Vertigo – suite
Violin Concerto in, Op.35
Symphony No. 3 in C minor, Op.44
Vadim Gluzman (violin)
BBC Symphony Orchestra
Reviewed by: David Gutman
Reviewed: 30 July, 2023
Venue: Royal Albert Hall
Originally built around the UK premiere of Mason Bates’s Piano Concerto, a score first heard more than 18 months ago in Philadelphia, Daniil Trifonov’s continuing inability (or unwillingness) to obtain the appropriate travel documents necessitated a rethink. The present vaguely ‘cinematic’ themed Prom was a late brainwave. Two works derived from pre-existing Hollywood movies (though the chronology of the Korngold is disputed) preceded a third, programmatic despite itself, pieced together by perhaps the greatest of all film composers. Not that the Albert Hall was more than half full, the disincentive of the absent ‘novelty’, Henry Wood’s term for new music, still affecting turnout. Or was it the rain? The weekend tourist contingent was much in evidence initially – the amateur filming of and scrolling during performances is now completely out of hand – but the worst miscreants left at the halfway point.
In a surprise on-screen appearance in Alfred Hitchcock’s Technicolor remake of The Man Who Knew Too Much (1956) the composer of Vertigo can be seen conducting in the Royal Albert Hall; the music is not his own but a rejigged version of the Storm Cloud Cantata by Arthur Benjamin composed for Hitchcock’s 1934 original. Bernard Herrmann was never engaged to conduct at the Proms and not one of his concert pieces has been revived since his death. The biographical note printed in the programme booklet simply waved them away, without even checking how many symphonies the man composed. So how ‘good’ was the three-part Vertigo suite sampled here? The performance certainly seemed efficient, the Royal Albert Hall organ substituting for the specified Hammond organ with such discretion that one barely noticed its presence. As throughout the night, the strings were underpowered from my perch in the stalls but it mattered less in this idiosyncratic distillation of – what? – Delius or Holst perhaps, scored with exquisite care. All three movements being short, only the last of them, the film’s central love scene, really worked in the concert context. What Gimeno’s conducting lacked was the kind of passion and grit we know Herrmann required of his collaborators though he might have appreciated the unforced tempos. There was elegance, clarity and precision with the longish stick, Claudio Abbado a plausible visual model.
The Korngold was altogether riper in this account although it doesn’t have to be. Vadim Gluzman is a powerful player with old-school ideas of tonal projection. It comes as no surprise to learn that Isaac Stern was an early mentor. Many violinists cannot be heard in the big barn. Not so this one but was his unremittingly powerful account not ultimately a little wearing? The intonation needs to be spot on for this kind of single-mindedness. The conductor put on the breaks to indulge the finale’s mock-Hollywood climax without making it clear whether there were inverted commas in place. Elsewhere he appeared to have a more carefully inflected performance in mind than the one actually delivered. Gluzman’s encore was a Serenade by Valentin Silvestrov, the composer newly fashionable of course but not easily interpreted when his utterances encode the idea of civilisation on the brink, sometimes as here in the simplest terms. The piece needed less insistent vibrato.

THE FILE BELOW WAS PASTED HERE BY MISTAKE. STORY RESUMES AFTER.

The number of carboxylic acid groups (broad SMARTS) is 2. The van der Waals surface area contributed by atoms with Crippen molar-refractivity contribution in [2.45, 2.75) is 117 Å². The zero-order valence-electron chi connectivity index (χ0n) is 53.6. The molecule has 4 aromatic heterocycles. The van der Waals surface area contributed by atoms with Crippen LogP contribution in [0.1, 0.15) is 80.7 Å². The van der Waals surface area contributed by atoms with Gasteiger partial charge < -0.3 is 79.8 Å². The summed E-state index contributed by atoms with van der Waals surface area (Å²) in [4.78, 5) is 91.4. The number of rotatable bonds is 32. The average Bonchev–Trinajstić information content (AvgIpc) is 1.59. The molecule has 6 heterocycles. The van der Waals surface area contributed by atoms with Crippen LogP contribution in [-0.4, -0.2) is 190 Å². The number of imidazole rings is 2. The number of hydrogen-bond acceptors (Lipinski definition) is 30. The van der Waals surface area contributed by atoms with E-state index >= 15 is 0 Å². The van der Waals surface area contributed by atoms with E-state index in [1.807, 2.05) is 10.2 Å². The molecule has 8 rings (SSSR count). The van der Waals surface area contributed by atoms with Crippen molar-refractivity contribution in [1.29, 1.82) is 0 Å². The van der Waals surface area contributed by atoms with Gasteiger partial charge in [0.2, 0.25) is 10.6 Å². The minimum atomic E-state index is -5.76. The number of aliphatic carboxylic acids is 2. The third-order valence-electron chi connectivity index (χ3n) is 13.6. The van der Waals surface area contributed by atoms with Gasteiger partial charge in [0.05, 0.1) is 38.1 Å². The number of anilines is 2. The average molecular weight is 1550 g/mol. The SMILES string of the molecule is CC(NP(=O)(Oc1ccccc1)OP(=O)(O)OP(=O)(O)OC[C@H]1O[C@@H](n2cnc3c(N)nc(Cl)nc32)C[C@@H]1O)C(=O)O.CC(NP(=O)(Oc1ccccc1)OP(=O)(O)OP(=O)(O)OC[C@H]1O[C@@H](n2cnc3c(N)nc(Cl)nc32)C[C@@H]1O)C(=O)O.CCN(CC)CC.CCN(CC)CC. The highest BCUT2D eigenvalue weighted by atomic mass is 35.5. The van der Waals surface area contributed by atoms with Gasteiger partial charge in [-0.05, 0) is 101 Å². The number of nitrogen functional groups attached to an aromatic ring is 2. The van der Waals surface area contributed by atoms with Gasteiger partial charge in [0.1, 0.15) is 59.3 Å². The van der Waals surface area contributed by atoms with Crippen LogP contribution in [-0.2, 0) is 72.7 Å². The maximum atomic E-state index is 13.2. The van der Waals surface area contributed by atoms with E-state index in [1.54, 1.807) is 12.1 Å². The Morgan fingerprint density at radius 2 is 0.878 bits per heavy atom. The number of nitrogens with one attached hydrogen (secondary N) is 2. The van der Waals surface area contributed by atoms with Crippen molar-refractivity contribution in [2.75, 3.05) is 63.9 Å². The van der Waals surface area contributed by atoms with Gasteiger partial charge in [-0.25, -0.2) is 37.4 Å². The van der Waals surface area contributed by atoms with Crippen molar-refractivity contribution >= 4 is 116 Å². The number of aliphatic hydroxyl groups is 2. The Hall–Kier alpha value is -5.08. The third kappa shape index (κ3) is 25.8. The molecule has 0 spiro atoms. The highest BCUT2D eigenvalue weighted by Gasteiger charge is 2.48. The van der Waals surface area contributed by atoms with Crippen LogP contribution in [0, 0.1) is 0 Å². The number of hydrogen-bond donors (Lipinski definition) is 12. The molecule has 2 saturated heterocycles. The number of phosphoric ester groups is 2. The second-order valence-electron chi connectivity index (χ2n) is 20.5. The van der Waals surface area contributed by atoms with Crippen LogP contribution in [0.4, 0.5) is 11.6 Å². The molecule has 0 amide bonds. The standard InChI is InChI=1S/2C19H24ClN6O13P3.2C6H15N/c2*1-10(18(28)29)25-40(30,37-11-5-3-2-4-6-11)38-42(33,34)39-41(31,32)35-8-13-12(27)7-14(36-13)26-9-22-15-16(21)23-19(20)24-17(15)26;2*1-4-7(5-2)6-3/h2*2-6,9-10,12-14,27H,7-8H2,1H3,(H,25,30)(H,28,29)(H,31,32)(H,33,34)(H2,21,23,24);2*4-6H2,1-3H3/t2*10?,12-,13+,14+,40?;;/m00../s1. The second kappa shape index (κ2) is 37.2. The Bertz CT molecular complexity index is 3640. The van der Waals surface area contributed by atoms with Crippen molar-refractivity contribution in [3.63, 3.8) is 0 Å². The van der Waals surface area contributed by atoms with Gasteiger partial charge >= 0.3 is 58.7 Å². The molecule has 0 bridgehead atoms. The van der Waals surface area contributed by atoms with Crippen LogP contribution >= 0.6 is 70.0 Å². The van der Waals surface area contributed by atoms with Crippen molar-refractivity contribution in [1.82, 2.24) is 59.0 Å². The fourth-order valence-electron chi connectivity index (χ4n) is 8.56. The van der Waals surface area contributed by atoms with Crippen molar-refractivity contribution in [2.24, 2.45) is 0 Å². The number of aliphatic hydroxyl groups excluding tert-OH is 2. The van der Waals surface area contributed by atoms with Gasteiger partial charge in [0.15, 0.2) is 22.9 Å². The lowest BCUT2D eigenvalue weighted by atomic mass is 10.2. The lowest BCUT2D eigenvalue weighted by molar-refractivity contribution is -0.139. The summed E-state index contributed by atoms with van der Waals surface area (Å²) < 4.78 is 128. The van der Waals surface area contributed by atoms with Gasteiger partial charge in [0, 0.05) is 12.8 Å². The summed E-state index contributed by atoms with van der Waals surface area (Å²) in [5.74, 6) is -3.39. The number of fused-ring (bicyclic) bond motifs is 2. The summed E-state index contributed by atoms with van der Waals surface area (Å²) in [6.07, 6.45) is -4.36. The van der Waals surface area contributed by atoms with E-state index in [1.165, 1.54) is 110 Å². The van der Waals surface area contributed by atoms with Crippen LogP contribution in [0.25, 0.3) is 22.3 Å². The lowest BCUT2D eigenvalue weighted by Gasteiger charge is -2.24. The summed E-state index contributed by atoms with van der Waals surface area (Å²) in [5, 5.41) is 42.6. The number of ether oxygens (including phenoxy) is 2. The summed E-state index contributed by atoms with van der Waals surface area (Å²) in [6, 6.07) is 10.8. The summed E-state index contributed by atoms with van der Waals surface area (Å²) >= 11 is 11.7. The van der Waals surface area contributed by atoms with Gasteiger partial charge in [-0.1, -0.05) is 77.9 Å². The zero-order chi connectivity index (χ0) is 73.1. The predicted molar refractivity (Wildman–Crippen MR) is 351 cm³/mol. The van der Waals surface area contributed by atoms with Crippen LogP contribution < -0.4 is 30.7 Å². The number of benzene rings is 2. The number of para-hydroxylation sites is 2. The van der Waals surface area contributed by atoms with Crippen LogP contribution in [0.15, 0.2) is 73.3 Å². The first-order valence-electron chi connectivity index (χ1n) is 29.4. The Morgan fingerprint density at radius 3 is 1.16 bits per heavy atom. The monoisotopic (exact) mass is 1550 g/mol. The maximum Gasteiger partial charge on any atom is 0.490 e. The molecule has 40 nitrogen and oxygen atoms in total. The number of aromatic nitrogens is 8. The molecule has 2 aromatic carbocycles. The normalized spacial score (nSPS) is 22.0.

After the interval, the lighting team gave us a pink glow to replace the green and we were pitched into yet more uncertain territory. Prokofiev, who liked to think of himself as an opera composer, had a habit of setting unlikely source material and never more so than the quasi-supernatural love triangle from which he then hacked out a Third ‘Symphony’. For decades the music found readier acceptance in this form though closer to our own time directors have relished the original’s lurid mix of heartfelt expressionism and camply comic Grand Guignol. If tight rhythmic definition, textural elucidation and a general lightness of approach were meant to characterize Gimeno’s approach, not unlike Abbado’s own perhaps (he conducted it at a Prom in 1977 before anyone else), they did not survive exposure to the erratic acoustic. Slated to take over at Madrid’s Teatro Real Opera, Gimeno started as a percussionist but it was the music’s big string lines that needed help. Renata’s big first movement theme barely registered at the start which made much of what followed seem mushy and inconsequential. The inner movements were much more memorable with plenty of muted spookiness in the second and more demonstrative poltergeist activity in the third. The trio had the Mediterranean warmth of William Walton though not for the first time one wondered quite what function is served by such an abrupt contrast. The finale worked as well or as badly as the opening movement: plenty of heft and thrust, not much audible purpose. Prokofiev’s fault, and that of the Victorian architects? Yes, but only to a degree.